Wadada Leo Smith’s eightieth birthday celebration began a few months ago.
Actually, the celebration was a continuation of his lifelong stream of music that continues to this day and will continue into the future.
First, Smith released Sun Beans of Shimmering Light with Douglas Ewart and Mike Reed.
Smith’s new work, Delta Blues, already premiered with five Chicago Symphony Orchestra musicians as part of his continuing CSO Sessions series.
And Smith’s year-long release of music will culminate on his birth date of December 18.
How impressive is it to consider that Smith has presented, and will continue to originate, such a high output of recorded and live music in one year alone?
Then there is his non-stop prolificacy to consider. Smith’s musical career started in the sixties and never stopped through over half a century on more than fifty of his albums. And on even more in whose recording sessions he participated.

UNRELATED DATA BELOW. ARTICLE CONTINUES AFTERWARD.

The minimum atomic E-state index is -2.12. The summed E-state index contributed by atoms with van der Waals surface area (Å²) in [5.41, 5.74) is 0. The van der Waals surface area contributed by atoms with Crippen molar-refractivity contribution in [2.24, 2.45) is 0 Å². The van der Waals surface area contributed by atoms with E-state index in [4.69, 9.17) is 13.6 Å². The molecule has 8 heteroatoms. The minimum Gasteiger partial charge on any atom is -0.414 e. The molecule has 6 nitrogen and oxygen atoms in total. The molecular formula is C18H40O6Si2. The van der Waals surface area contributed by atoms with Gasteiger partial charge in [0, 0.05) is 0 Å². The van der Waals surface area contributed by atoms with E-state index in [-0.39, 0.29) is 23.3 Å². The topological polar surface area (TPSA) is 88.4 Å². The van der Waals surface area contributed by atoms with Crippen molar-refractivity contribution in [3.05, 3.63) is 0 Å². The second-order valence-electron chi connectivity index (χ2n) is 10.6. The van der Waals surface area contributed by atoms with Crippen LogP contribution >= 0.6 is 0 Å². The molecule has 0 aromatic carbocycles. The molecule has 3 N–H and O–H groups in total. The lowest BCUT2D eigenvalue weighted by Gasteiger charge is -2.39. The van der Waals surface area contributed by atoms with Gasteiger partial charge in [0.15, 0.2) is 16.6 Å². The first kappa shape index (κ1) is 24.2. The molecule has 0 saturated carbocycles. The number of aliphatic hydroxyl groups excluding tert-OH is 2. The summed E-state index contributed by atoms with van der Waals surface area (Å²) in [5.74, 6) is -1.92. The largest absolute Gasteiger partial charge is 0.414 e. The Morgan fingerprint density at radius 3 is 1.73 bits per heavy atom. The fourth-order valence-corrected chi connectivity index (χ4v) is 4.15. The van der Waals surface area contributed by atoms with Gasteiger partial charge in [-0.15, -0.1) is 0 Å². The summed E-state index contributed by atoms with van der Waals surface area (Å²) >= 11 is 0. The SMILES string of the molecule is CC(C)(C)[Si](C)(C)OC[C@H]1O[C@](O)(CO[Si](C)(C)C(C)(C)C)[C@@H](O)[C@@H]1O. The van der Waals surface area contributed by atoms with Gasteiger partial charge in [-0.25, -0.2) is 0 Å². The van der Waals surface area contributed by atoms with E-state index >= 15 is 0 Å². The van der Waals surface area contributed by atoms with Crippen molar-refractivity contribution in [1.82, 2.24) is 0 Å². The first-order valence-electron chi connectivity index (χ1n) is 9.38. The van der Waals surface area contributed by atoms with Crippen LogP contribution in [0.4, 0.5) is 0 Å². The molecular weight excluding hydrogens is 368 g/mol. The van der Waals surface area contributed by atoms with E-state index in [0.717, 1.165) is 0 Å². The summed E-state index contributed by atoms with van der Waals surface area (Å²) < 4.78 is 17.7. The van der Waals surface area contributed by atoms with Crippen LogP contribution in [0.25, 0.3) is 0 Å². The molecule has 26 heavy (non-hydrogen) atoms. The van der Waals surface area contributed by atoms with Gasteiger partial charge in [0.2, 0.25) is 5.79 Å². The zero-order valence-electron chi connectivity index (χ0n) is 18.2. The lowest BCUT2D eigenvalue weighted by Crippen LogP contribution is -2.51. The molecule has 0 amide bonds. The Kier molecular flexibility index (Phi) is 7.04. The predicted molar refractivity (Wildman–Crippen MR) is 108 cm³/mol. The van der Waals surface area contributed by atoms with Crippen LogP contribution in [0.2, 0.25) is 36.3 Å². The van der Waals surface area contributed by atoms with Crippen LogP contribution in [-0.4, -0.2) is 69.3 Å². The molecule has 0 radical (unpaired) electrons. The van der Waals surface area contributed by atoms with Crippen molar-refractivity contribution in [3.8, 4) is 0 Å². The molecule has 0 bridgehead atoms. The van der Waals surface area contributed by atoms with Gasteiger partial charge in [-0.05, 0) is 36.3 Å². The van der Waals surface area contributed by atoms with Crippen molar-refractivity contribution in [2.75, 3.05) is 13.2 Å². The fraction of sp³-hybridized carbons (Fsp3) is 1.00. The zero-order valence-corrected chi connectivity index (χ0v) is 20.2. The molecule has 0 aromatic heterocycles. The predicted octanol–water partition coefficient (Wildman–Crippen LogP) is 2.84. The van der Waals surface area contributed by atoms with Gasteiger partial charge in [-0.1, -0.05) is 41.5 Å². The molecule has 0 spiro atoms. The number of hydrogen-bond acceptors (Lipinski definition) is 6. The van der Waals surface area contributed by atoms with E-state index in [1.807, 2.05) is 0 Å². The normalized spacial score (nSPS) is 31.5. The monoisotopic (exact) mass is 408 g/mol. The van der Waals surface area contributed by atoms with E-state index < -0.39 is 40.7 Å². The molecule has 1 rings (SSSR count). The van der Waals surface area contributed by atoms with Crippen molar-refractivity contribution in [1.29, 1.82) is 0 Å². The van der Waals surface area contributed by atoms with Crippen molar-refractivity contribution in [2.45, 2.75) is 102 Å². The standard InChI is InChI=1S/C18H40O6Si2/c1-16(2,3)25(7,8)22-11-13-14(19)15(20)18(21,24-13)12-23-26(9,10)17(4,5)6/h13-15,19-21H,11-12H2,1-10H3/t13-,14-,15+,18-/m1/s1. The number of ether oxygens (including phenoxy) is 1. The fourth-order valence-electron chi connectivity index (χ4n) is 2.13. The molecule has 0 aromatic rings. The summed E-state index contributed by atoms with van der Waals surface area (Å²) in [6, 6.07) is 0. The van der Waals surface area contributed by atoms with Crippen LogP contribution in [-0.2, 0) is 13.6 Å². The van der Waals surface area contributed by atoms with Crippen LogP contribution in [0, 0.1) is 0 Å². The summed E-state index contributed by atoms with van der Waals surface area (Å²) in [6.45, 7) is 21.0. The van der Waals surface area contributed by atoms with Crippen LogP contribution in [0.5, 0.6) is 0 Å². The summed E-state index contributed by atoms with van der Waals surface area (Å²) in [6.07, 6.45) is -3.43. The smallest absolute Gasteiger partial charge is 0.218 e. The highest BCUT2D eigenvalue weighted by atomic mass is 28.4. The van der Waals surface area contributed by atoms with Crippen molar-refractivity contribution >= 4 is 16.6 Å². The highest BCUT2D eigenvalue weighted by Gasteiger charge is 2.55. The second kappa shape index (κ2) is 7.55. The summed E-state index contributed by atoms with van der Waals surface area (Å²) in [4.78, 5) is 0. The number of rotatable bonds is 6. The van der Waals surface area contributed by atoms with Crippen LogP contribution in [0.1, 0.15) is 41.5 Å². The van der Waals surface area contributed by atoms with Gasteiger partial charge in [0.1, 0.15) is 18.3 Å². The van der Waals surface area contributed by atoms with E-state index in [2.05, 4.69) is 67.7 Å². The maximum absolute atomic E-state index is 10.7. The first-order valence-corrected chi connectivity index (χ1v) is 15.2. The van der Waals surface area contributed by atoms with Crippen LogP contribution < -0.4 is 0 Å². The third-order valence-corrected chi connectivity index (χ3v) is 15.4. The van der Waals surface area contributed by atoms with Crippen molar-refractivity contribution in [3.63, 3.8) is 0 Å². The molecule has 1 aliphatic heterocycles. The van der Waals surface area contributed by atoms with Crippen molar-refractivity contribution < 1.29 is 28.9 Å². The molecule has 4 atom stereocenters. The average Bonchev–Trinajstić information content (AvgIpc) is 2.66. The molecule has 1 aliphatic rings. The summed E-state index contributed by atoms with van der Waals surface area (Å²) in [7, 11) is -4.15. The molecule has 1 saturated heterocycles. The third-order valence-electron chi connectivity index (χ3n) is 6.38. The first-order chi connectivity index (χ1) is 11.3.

Free to perform whatever uplifts his spirit at the moment, Smith has been one of the major innovators of music theory and jazz trumpet. Perhaps less recognized than other trumpeters, Smith has been receiving his due in the last decade with numerous awards, including a Pulitzer Prize nomination and the Doris Duke Artist Award.
As from the beginning with the Creative Construction Company, a group that branched out from the Association for the Advancement of Creative Musicians (AACM), Smith still believes that music, a channel for spirituality, and the trumpet, a vehicle for its expression, can inexhaustibly communicate truths that are free from commercial considerations.
As Smith eloquently states: Inspiration is a “luminous wave of energy that moves from the breath of life and creates an inspired moment…more precious than a rare diamond…. Our experience is a meditative-reality…enlightened, and annihilated in perfection. Truth remains.”